Algae, poor growth, drama

LarsB

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I've kept aquariums for many years and finally started using CO2 since about 6 months. Always had larger blackwater tanks but decided it was time for a nice, small planted aquarium.

One of my tanks is doing very poor, the other seems to be doing okay, they're both the Superfish Qubiq 30 with the stock lighting. I'll refer to them as tank 1 and tank 2. Also another clarification, because both tanks were badly affected by staghorn and bad growth, I couldn't take it anymore and did a complete restart. Cleaned all surfaces and substrate thoroughly and bought new plants.

Plants:
Tank 1: dwarf hair grass, Cyperus helferi, Pogostemon erectus and some Cryptocryones. No problems here. Grass is doing really well, as are the Crypts. The Pogostemon isn't doing anything. Not dying off, not losing any leaves but not growing either.

Tank 2: Pogostemon helferi, Limnophila sessiliflora, Hygrophila corymbosa, Alternanthera sessilis (not 100% sure if it's sessilis) and again some Crypts.

What are the problems I'm seeing?
- Algae: tank 2 has some staghorn that simply won't go away. I decided to keep 1 plant that seemed to be doing well and had just a tiny bit of staghorn left. Figured it wouldn't be that problematic because of the restart. There's quite a lot of current throughout the tank, no junk at the bottom and the filter is only cleaned when it's drastically affecting the current. It seems to be growing on 1 plant only at the moment and not spreading towards other surfaces.

- Plants: tank 2: helferi is turning yellow and losing lots of leaves. Corymbosa also has some yellow leaves, algae and small holes in it. Alternanthera again has holes in it and leaves are melting. Limnophila is growing fine but they aren't nice and 'full', there's quite a bit of space between leaves.

I'm aware that these plants still need time to acclimate, since it's been only 2 weeks. However, the problems I'm seeing now are the same I've seen for months. Eventually plants just stopped growing and seemed to not be dying either. They just did nothing.

Dosing
Alright, for dosing I'm using the EI method:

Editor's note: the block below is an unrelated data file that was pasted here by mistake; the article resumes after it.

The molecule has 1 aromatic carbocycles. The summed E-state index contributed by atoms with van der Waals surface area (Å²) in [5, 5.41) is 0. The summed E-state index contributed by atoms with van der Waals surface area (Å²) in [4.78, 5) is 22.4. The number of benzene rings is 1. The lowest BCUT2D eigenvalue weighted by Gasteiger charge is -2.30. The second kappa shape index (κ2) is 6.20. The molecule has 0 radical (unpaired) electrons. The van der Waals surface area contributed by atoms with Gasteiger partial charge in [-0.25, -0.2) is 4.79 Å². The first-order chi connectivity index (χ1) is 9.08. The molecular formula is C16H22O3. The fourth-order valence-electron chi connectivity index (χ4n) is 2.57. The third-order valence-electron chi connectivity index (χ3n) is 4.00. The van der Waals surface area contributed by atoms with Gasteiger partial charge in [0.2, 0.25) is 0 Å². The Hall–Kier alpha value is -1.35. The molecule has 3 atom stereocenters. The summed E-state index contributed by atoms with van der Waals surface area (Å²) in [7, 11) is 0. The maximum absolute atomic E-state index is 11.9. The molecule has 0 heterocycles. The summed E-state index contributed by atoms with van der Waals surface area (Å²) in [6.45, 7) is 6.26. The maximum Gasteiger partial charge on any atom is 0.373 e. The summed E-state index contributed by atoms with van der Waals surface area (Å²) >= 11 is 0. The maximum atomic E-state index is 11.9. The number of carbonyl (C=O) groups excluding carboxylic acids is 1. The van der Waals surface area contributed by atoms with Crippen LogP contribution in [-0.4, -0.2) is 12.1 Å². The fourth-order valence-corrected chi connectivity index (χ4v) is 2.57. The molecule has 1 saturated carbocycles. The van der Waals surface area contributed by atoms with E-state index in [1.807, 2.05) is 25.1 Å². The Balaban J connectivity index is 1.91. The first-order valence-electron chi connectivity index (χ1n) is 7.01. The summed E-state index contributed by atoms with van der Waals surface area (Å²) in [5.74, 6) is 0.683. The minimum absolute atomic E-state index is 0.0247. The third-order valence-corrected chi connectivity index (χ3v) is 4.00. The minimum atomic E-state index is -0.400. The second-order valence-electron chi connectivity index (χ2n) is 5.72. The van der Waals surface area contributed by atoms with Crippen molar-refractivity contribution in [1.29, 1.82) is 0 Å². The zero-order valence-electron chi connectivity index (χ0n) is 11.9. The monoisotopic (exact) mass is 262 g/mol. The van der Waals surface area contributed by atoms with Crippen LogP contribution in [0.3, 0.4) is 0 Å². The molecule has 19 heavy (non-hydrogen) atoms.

Mondag - Wednesday - Saturday: trace elements (1 ml per dosing, used to be 2.5 ml)
Tuesday - Thursday - Sunday: KNO3 & KH2PO4 (1 mp per dosing for each, used to be 2.5 ml each)
I'm doing weekly 50% water changes on friday. Used to dose 2.5 ml each dosing, but that caused my Po4, NO3 and Fe to explode. Since it wasn't causing nice plant growth and did seem to cause algae, I toned it down a bit.

I'm using pressurized CO2 at about 3 bps which shuts off at night and the lights are on for 11 hours a day.
Substrate consists of plain gravel with homemade clay (mixture consisting of Fe, loam (?) and minerals) and laterite pellets.

Both tanks are in the same room and get the same amount of indirect light from outside (never direct sunlight). Tank 1 honestly doesn't have that much problems. I included it though, because it's basically the same tank, same care, just different plants. Never had any problems with it until a sudden staghorn out break that didn't go away.

Apologies for the huge post, I tried to include all necessary information. Hopefully someone can help me, everytime I tried asking for help (not on this forum) people simply told me they didn't know either.

 

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ian_m

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Any magnesium dosing. EI required MgSO4, you are not dosing EI. May not be the issue but in 100% of cases where someone invents their own dosing scheme, algae and poor plants is the result.
 

Jayefc1